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The hiring hypocrisy of The New York Times

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By L. Brent Bozell Iii
Saturday, Nov. 17, 2012, 8:57 p.m.
 

Mark Thompson, a former director-general of the British Broadcasting Corp., began his new job Monday as president and CEO of The New York Times. The lack of embarrassment was remarkable. Thompson claimed he knew nothing about the massive sex-abuse scandal — and then its censorship — that's rocking the BBC.

Scotland Yard has been conducting a criminal investigation into allegations of child sex abuse by the late disc jockey and TV personality Jimmy Savile over six decades, describing him as a “predatory sex offender.” In mid-October, the metropolitan police stated they were pursuing over 400 lines of inquiry based on the testimony of 300 potential victims. Chris Patten, the head of the BBC's government body, called it “this great tsunami of filth.” BBC's “Newsnight” was about to broadcast an exposé last December — but BBC bosses spiked it, and, incredibly, aired Christmas tributes to Savile instead.

The New York Times has routinely found it implausible that a pope or a Republican president or a Rupert Murdoch could ever be unaware of grave scandals or allegations of scandals beneath them. The paper consistently telegraphs that someone so unaware of such a scandal must be the worst kind of knave or dolt. So the newspaper's hiring of Mark Thompson is the height of corporate hypocrisy. And that's the best that can be said.

Publisher “Pinch” Sulzberger insisted against all the evidence that Thompson “abides by high ethical standards” and “is the ideal person to lead our company.” How in blazes do Thompson's assertions of ignorance of censorship and child sexual abuse in the hallways of his own network constitute “high ethical standards” and ideal leadership qualities?

The Times has mostly buried Mark Thompson's role in the ignorance and censorship, largely consigning it to official-sounding paragraphs of denial buried late in its BBC scandal stories, deep inside the paper.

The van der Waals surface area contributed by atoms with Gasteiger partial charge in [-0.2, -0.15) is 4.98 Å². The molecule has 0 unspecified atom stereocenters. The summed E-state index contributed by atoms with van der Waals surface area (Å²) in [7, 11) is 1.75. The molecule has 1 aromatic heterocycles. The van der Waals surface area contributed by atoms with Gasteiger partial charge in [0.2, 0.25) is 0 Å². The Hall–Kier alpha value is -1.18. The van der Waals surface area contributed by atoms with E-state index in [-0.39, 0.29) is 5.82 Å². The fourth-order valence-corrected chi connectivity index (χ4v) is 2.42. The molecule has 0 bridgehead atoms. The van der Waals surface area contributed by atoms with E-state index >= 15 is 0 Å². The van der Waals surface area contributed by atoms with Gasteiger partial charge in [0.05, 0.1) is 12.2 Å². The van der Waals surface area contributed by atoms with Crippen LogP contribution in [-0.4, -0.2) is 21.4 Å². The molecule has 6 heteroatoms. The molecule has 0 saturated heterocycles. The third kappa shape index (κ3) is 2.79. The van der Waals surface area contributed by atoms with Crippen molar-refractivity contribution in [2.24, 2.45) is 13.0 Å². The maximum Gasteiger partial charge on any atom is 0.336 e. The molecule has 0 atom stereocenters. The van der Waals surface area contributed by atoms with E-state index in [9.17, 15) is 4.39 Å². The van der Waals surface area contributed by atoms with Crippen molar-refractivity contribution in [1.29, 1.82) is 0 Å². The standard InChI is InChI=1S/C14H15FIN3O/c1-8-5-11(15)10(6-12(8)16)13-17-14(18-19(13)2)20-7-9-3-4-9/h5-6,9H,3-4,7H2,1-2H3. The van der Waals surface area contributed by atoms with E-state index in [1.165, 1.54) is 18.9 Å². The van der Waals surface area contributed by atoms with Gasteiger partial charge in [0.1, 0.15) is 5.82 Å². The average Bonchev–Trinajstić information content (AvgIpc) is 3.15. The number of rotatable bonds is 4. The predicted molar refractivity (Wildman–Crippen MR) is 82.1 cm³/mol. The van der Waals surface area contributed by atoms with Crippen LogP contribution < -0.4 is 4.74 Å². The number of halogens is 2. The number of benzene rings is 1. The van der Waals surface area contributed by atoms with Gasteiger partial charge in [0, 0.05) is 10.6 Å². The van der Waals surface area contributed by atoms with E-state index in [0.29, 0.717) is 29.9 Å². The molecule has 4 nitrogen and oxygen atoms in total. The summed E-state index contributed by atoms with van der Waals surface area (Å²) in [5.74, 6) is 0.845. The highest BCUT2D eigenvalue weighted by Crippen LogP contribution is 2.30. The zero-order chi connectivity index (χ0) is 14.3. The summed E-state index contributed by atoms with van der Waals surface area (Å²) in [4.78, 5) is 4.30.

Matt Philbin and Clay Waters of the Media Research Center did some counting. Between Oct. 14 and Nov. 6, The Times ran just 16 stories on the BBC sex-abuse scandal, and only one ran on the front page. By contrast, in a two-month period in 2010, The Times published 64 news stories on Catholic sex abuse scandals, 13 of them on the front page. The BBC, in its eyes, is a global enterprise in enlightenment, while the Catholic Church is a global conspiracy of sexual repression and male chauvinism.

In an Oct. 15 column, former Times executive editor Bill Keller sneered at Murdoch, the “BBC-hater,” for making this an issue. “So far no evidence has surfaced that Thompson, his successor, or anyone else up top had anything to do with dropping the Savile documentary.”

Keller, by contrast, wrote a scabrous column in 2002 insisting that the Catholic sex abuse scandal was “of the pope's making.” And “The fact that the pope's passing reference to the rape of children as a ‘crime' was treated as a bolt of divine enlightenment reflects just how eager we are to let him off the hook. ... The scandal is the persistent failure of the church hierarchy to comprehend, to care and to protect.”

The scandal today is the persistent failure of Thompson and/or The New York Times hierarchy “to comprehend, to care, and to protect.” Keller and Co., heal thyself. Thompson must be dumped.

L. Brent Bozell III is the president of the Media Research Center.

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